Appearing with Marc this night were Jeff Kazee, John Conte and Lee Finkelstein. But in the air ducts, were particulates of notions of more of Marc’s surprise friends showing up. Suddenly Southside Johnny was on stage as one of Marc’s friends. I was just four feet and a few inches away from the stage and I was beginning to feel this heavenly notion that would sense surround me the rest of the night and take a time-released form for weeks to come. Earlier it was ‘The Night They Drove Old Dixie Down’ and I pinched my arm (I really do that for a reality check). Along came Glen Burtnik and the piece of heaven deal was sealed. A recurring theme for me as I discover: damn, how can anyone miss the talented magical concerts that Marc brings on Tuesdays; perhaps folks have powerful umbilical ties to their old 1960’s Castro convertible pull-out sofa. What I was hearing was such a gift. Then more ‘pieces of heaven’: ‘Knocking on Heaven’s Door.’ And ‘The Mighty Quinn.’ Hearing ‘The Weight’ which was so powerful, it reminded me once again that after seeing ‘Easy Rider’ in 1969 and hearing that song, I was afraid to even travel to South Jersey. All renditions sublime this heavenly night.
To complete my “little piece of heaven” journeyed experience was the auditory absorption of a few of Marc’s original songs. He’s a songwriter, I said to myself . So when his lyrical originality flowed like an ornate fountain in front of a columned forum of collectivism, I was innervated and moved. Movement continues into this writing. I’m going to continue to explore Marc’s original music. And as they say in my journalistic profession; update at eleven, one day, down this incredible pastel yellow brick road I’ve found.
The rest of Marc’s friends sealed my piece of heaven: Marc Muller, Rosemary Conte, Tom Bowes, Paul Avrutin, Jake Nozek, Mary McCrink, Kristian Rex and Tony Pallagrosi whom it seems, I bump into several times a week. Mary McCrink; her magical voice gave up, perhaps the best version of ‘The Times They Are A-Changin’ ever for me. In the finale, with all the friends singing ‘Any Day Now;’ it was easy to feel/see a special love and magic on stage. Replete with emotion, I borrowed Marc briefly after the concert and thanked him for providing “this little piece of heaven.” Rarified ethereal sound pieces in this crazy world, I thought. I also thought about finding ways to yell to folks to lose sedentary sofa sitting and come to the musical Asbury boardwalk on Tuesday evenings; like I guess I’m yelling now.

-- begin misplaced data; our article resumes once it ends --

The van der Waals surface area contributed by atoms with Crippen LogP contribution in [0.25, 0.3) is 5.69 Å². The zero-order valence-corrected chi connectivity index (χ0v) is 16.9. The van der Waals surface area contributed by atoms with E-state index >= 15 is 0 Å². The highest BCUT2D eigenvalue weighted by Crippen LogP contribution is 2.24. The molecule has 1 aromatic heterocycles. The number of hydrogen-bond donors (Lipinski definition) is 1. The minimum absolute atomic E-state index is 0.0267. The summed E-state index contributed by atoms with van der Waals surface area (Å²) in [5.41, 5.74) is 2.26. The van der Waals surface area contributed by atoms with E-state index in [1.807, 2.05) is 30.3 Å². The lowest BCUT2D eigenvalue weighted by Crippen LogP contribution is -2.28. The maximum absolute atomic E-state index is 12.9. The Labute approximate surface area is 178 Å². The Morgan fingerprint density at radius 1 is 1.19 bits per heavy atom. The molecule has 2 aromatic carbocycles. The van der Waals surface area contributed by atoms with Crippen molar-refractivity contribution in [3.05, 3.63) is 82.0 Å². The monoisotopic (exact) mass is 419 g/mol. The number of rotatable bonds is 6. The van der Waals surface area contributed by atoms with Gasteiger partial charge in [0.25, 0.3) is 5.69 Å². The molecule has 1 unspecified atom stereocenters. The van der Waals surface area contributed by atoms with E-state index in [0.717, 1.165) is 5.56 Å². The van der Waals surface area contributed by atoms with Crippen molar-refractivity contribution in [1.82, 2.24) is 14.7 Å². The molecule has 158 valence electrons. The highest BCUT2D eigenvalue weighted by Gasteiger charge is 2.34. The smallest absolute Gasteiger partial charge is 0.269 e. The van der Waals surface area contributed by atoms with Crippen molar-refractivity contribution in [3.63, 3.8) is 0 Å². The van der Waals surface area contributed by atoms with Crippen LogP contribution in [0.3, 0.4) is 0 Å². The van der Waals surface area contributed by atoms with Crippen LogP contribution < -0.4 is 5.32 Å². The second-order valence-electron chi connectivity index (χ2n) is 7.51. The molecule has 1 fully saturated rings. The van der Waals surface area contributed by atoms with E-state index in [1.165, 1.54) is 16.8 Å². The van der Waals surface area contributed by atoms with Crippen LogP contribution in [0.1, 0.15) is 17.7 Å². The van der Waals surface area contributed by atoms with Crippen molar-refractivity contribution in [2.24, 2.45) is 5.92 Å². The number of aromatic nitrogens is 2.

Cal Schwartz May 4th 2012
Two River Theater, Red Bank: Maureen McGovern in “Carry It On” by Calvin Schwartz(0)
Two in a row! Back in February my friend Toby M. illuminated me about the Two River Theater in nearby Red Bank. The play ‘Jitney’ was being extended and we went for the first time to Two River. It was a wondrous night. No need to repeat my review (here at NJ Discover.com) but, another wow; our theater experience became a two joys in a row such that it’s time to join. Last Thursday was Marlboro night, where residents of Marlboro, Manalapan and Morganville were invited to explore the range and offerings of Two River, which is literally in all our backyards.